Friday 12 July 2013
A vast cathedral with a lunch to match; a peaceful park and a confected plaza—that was Friday in a nutshell. But we needed to start the day with something to fortify our legs.
I learned how to cook Eggs à la Ho Chi Minh from a street-vendor who had a tiny mobile kitchen on a bicycle which she parked outside the Hotel Ana in Saigon, where she fed the tourists as they emerged onto the street. I have cooked this dish many times whilst travelling with Susie, Ruby and Clare. It can be cooked on a campfire or a stove top, and it requires no plates or utensils (although a paper serviette is handy). Each omelette should be prepared individually, but with a bit of practice it should take less than a couple of minutes per breakfast. Wash it down with black coffee or an orange juice.
Ingredients: Oil, roughly chopped onion and tomato, eggs, seasoning, and a Saigon roll (or equivalent).
Method: Heat the oil, sautée the onions, add the tomato, and when the latter are soft, throw in an egg or two with the seasoning and mix it around quickly so that it forms a small omelette that can be slipped inside a Saigon roll which has been split lengthwise.
Variations: The Vietnamese version is prepared in a small wok; use peanut oil with a dash of sesame oil, chop the onions very roughly, and season with fish sauce. For the European (vegetarian) version, heat olive oil in a small fry pan, chop the onions finely and fry them gently until they are translucent, and season with pepper and herbs (e.g. keep some rosemary in your salt grinder). In either version, use a liberal amount of oil so the bread roll is not too dry.
Having thus fortified ourselves, we walked to Seville Cathedral, AKA Catedral de Santa María de la Sede. We had by this stage of our journey seen many cathedrals, so we were not easily impressed; but it was impossible not to be impressed by this edifice. It is vast, and the vastness is accentuated by the narrowness of the entry passage. The true proportions become apparent as you approach the central nave, which soars some 40 metres above the floor. But it is not just the height; the floor plan is 100 by 135 metres, and the columns are accordingly massive. I made the mistake of trying to work my way through the audioguide in a methodical fashion, but after I had lost track of Susan and Ruby I realised that this was folly. I have since learned that the cathedral contains over 80 chapels.
When I relocated Susie and Ruby, we ascended the Giralda—the famous tower adjoining the cathedral, which is a converted minaret. The tower is ascended by ramps rather than stairs, as the watchmen originally ascended on horseback. The viewing platform affords views of Seville from a height of 100 metres in three directions (one direction was covered with scaffolding while we were there).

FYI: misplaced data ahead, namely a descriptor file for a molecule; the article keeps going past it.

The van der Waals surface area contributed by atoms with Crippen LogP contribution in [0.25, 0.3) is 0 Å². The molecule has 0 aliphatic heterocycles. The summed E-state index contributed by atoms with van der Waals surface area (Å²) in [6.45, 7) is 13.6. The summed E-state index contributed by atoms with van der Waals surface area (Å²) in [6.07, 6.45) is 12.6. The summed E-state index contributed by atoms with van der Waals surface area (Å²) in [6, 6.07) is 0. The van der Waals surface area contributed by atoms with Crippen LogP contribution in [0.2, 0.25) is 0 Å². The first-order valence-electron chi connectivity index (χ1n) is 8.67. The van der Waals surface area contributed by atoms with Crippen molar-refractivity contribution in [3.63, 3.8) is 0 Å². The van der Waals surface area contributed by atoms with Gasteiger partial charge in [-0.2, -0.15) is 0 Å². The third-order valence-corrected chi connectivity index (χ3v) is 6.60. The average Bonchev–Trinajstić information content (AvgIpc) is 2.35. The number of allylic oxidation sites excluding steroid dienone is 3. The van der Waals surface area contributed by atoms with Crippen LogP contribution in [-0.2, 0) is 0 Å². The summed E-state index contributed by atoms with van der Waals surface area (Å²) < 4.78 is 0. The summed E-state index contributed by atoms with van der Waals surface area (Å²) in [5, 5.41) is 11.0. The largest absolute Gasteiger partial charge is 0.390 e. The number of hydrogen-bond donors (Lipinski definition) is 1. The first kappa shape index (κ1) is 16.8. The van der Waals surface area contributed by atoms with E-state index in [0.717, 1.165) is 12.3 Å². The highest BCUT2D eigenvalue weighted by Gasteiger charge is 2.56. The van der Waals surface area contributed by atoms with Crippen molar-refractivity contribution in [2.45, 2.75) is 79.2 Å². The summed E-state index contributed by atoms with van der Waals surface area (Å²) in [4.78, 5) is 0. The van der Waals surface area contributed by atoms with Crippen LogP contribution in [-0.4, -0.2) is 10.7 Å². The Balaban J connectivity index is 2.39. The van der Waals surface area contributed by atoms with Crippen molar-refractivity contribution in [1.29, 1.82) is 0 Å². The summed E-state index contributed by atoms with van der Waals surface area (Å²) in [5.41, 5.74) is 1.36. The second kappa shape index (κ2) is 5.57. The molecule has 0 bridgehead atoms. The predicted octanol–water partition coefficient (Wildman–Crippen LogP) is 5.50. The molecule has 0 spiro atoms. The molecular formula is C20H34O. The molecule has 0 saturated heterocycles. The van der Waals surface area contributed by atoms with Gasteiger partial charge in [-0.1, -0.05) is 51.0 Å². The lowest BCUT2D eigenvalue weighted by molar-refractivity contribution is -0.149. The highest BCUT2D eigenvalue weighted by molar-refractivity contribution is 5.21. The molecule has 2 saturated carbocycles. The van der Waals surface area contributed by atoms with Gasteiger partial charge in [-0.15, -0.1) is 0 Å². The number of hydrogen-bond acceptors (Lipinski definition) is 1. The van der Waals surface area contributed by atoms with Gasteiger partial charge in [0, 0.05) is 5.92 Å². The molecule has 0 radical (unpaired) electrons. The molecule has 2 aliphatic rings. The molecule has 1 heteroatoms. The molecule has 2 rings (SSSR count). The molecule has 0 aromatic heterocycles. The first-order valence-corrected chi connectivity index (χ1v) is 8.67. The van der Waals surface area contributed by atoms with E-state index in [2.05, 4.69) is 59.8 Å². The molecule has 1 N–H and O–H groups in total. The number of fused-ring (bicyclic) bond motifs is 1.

After our tour of the cathedral, we rested for a while in the courtyard of orange trees, and then searched for lunch in Santa Cruz. We settled on a venue called La Catedral which had the cool, misty spray under the awnings. We ordered a vegetable paella plus three tapas: baked mushrooms, bocarones (white anchovies), and berenjenas al catedral. The latter was a specialty, and it was one of the best vegetarian dishes we found during our stay. It consists of eggplant flavoured with a dark honey sauce. We washed all this down with a bottle of light white wine.
After a big lunch we were in desperate need of a siesta, but Susie did not want to head home. So we headed instead to the Park Maria Luisa where Susie took a siesta in a delightful little garden dedicated to the memory of the poet Gustavo Adolfo Becquer. Ruby wandered off to explore the park. She was a bit distant during our stay in Seville. I got the impression that her thoughts were returning to home. She was nearing the end of a seven-month absence, so her return—which would occur in a week or so—must have seemed imminent. We were away for only eleven weeks, so two weeks seemed far too early to let our thoughts stray back to the antipodes.
After our siesta, we drifted into the Plaza de España, which the guide book describes as a ‘confection’. This is a perfect descriptor. It is at once impressive and just a bit twee, with its Venice-inspired moat and its tiled benches dedicated to the major cities of Spain. It was, after all, built as a “show pony” for the Ibero-American Exposition of 1929, and a show-pony it remains. But it is a delightful place to wander around, and its placement amid beautiful parkland was an inspired decision. Having walked into an architectural lolly-shop, we decided that the proper thing to do was to eat lollies; and so Ruby rowed us gently along the moat as the day faded into dusk.
Ruby’s mood seemed to pick up as we were leaving the plaza. Susie photographed her as she climbed a lamp post, and her cheeky cheerfulness had clearly returned (the same image later appeared as her profile pic on Facebook).
We caught taxi back to the Alameda and, later in the evening, Ruby made a lovely Greek salad from some of the fresh ingredients that we had bought the day before.